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Narya, also known as the Ring of Fire, was one of the three Rings of Power made originally for the Elves.


Narya was described as having the power to inspire others to resist tyranny, domination and despair, as well as having the power (in common with the other Three Rings) to hide the wielder from remote observation (except by the wielder of the One) and giving resistance to the weariness of time. It is also thought to have magical properties and fire powers, as when fighting Durin's Bane, Gandalf claimed to wield the Flame of Anor.


Second Age[]

Created by Celebrimbor in the Second Age, along with Nenya and Vilya, after Sauron, disguised as the mysterious Annatar, had left Eregion, Narya was free of his influence, having been crafted only by Celebrimbor himself and later hidden from Sauron's grasp - but it still was bound to the One Ring. According to Unfinished Tales, at the start of the War of the Elves and Sauron, Celebrimbor gave Narya together with Vilya to Gil-galad, High King of the Ñoldor. Gil-galad entrusted Narya to his lieutenant Círdan, Lord of the Havens of Mithlond, who kept it after Gil-galad's death.

Third Age[]

Gandalf with Narya

Gandalf wearing Narya in The Return of the King film

Upon the arrival of Gandalf in Middle-earth on TA 1000, Círdan, knowing Gandalf's true nature and duty, gave him Narya to aid him in his labours.[1]

None save Elrond, Galadriel, and Círdan knew that Gandalf bore it through the Third Age. It is unknown how or where Gandalf used it, but during the siege of Minas Tirith he inspired hope and courage in men wherever he passed. This may be one example of Narya's influence. Elrond firmly stated that while the Three Rings were not idle, they were not made as weapons of war, but were made to preserve and heal. As they were created to ward off the effects of time, at best the rings could give the wielder extra stamina and endurance, as Círdan stated when he gave Narya to Gandalf. The ring was revealed on Gandalf's finger at the Grey Havens, and was borne by him to the Undying Lands.

In adaptations[]

Peter Jackson's The Lord of the Rings trilogy[]

In The Lord of the Rings: The Fellowship of the Ring while fighting Durin's Bane, Gandalf claims to be the wielder of the Flame of Anor and servant of the Secret Fire. It is unlikely that Gandalf would reveal his ownership of Narya to an enemy. It could be that Gandalf was simply trying to scare the Balrog into fleeing (knowing the Balrog had no loyalties to Sauron at the time) by announcing himself as a servant of the Valar and through them Eru Ilúvatar, who alone possesses the Flame Imperishable within himself.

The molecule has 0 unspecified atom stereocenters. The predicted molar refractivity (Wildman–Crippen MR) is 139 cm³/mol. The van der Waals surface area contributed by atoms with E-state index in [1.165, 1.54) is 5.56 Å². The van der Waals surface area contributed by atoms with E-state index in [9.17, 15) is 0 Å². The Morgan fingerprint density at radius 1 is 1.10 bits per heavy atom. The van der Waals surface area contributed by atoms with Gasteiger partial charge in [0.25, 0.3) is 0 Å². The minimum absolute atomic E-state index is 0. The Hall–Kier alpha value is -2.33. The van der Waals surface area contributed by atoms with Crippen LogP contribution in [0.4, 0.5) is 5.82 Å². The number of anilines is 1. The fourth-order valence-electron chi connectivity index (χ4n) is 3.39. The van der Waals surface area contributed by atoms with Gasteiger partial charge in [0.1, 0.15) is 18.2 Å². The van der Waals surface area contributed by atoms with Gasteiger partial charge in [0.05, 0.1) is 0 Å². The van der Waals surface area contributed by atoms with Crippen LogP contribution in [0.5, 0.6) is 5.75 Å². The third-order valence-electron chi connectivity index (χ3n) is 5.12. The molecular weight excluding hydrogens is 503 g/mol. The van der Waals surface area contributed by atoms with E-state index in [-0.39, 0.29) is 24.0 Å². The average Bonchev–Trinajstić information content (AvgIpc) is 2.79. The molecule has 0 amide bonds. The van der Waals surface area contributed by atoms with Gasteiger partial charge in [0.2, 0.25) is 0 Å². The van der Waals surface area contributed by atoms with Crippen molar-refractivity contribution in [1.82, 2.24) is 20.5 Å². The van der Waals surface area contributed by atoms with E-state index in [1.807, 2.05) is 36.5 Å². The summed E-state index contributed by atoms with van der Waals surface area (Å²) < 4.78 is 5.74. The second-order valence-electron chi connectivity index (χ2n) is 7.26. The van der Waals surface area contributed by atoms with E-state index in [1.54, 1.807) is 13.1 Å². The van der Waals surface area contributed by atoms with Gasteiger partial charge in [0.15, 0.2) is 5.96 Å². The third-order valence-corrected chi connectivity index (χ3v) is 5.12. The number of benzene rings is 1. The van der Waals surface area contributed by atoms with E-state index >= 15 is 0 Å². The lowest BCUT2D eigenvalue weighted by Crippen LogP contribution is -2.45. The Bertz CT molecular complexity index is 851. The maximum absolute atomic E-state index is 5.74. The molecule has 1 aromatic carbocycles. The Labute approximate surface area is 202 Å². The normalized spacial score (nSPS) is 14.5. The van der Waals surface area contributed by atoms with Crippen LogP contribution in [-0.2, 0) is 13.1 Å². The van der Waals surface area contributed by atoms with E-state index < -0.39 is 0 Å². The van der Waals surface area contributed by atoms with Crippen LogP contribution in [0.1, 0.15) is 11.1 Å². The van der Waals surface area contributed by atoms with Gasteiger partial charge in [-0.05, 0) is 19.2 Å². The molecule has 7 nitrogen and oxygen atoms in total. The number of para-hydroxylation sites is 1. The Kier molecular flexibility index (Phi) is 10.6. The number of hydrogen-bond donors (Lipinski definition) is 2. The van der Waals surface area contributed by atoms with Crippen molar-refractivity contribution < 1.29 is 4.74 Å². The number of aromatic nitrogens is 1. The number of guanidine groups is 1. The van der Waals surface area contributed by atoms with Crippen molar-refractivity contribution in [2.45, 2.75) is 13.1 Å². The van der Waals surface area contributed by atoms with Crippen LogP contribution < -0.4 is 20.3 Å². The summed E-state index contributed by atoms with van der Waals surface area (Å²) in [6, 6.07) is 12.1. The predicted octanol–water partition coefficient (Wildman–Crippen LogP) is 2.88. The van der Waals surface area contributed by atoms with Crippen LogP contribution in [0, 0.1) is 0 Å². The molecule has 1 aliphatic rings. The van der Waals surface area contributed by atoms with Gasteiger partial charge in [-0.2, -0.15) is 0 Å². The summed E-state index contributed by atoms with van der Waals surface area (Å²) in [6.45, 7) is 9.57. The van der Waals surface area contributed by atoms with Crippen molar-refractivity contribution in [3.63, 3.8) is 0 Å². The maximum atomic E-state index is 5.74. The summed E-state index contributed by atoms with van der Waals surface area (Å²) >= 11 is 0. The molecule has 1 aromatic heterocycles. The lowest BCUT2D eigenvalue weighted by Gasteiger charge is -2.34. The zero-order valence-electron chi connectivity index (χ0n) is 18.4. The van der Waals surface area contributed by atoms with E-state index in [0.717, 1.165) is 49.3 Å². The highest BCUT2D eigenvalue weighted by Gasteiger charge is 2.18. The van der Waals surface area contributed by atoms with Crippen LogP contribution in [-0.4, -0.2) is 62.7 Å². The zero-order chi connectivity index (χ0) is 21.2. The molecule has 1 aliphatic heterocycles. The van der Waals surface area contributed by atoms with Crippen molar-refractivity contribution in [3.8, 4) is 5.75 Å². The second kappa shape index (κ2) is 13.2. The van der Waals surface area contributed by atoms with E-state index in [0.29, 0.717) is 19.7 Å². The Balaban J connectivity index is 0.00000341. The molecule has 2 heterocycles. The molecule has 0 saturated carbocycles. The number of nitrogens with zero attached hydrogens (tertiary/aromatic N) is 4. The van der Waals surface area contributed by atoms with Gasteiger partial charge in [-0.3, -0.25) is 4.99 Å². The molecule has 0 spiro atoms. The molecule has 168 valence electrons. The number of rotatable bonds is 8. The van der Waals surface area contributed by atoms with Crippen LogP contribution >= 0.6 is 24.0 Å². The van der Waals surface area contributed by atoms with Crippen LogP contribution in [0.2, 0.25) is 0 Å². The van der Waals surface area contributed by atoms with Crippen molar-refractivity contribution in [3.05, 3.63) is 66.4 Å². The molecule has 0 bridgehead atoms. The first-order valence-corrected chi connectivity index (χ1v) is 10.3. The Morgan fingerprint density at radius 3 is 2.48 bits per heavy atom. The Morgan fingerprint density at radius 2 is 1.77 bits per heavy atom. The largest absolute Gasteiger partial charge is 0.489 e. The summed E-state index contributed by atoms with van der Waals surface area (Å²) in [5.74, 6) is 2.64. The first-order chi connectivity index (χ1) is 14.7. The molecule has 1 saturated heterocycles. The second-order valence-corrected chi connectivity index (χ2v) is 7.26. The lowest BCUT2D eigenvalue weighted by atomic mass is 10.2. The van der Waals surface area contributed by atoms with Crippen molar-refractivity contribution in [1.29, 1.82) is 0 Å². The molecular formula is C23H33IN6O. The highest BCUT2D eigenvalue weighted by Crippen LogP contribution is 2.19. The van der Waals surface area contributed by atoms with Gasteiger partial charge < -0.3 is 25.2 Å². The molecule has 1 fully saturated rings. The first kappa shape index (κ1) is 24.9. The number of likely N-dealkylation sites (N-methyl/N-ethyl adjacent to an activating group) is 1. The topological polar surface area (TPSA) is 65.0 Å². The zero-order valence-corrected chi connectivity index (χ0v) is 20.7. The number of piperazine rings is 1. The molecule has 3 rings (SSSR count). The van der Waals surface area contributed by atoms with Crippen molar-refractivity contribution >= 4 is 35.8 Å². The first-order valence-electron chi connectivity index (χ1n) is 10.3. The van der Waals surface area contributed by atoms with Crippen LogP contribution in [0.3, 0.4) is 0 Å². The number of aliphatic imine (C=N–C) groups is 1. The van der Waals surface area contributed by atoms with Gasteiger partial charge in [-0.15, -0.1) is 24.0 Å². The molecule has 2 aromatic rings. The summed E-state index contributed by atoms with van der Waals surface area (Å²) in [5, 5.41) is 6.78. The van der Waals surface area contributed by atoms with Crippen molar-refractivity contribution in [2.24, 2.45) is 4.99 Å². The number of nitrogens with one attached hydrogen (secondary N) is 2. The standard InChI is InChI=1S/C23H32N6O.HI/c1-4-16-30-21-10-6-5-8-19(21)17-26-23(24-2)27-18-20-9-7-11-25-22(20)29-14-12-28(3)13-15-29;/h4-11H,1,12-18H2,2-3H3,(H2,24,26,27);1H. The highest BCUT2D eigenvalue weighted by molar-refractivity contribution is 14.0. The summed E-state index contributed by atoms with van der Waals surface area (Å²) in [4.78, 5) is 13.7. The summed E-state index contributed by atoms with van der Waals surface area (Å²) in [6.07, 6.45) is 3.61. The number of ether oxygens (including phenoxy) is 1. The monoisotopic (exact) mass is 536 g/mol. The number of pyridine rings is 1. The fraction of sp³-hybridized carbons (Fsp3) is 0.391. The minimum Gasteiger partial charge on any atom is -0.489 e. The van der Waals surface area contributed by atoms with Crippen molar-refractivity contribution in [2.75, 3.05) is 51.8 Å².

Narya is also visible on Gandalf's hand at the end of The Lord of the Rings: The Return of the King during the Grey Havens scene.

Peter Jackson's The Hobbit trilogy[]

In The Hobbit Extended Edition, specifically in The Hobbit: The Battle of the Five Armies, an additional scene includes Gandalf being questioned about Narya at Dol Guldur. True to the books, Narya itself is invisible, but reveals itself on Gandalf's hand when questioned.

The Lord of the Rings: The Rings of Power[]

In The Lord of the Rings: The Rings of Power, Narya's creation by Celebrimbor is portrayed along with Nenya and Vilya, after the Elven-smith learns of the craft from Halbrand, who is discovered by Galadriel to in fact be Sauron.


In Quenya, Narya means "Fiery red", from narwa ("fiery red").[2]


Foreign Language Translated name
Afrikaans Narja
Amharic ኛርያ
Arabic ناريا
Armenian Նարյա
Belarusian Cyrillic Нарыа
Bengali ণার্যা
Bosnian Narja
Bulgarian Cyrillic Нария
Chinese 纳雅
Georgian ნარია
Greek Ναρυα
Gujarati નર્યા
Hebrew נריה
Hindi नार्या
Japanese ナルヤ
Kannada ನರಿಯಾ
Kazakh Нарыя (Cyrillic) Narıya (Latin)
Kyrgyz Cyrillic Наря
Latvian Narja
Macedonian Cyrillic Нарија
Marathi नार्या
Mongolian Cyrillic Нарыа
Nepalese नार्य
Pashto ناریا
Persian ناریا
Russian Нарья
Sanskrit नार्या
Serbian Нариа (Cyrillic) Naria (Latin)
Sinhalese නාරියා
Slovenian Narja
Tajik Cyrillic Нариа
Tamil நெறய
Telugu నార్య
Thai นาร์ยา
Ukrainian Cyrillic Нариа
Urdu ںاریا
Uzbek Наря (Cyrillic) Narya (Latin)
Yiddish נאַריאַ


  1. The Lord of the Rings, Appendix B: The Tale of Years (Chronology of the Westlands), "The Third Age"
  2. The History of Middle-earth, Vol. V: The Lost Road and Other Writings, Part Three: "The Etymologies"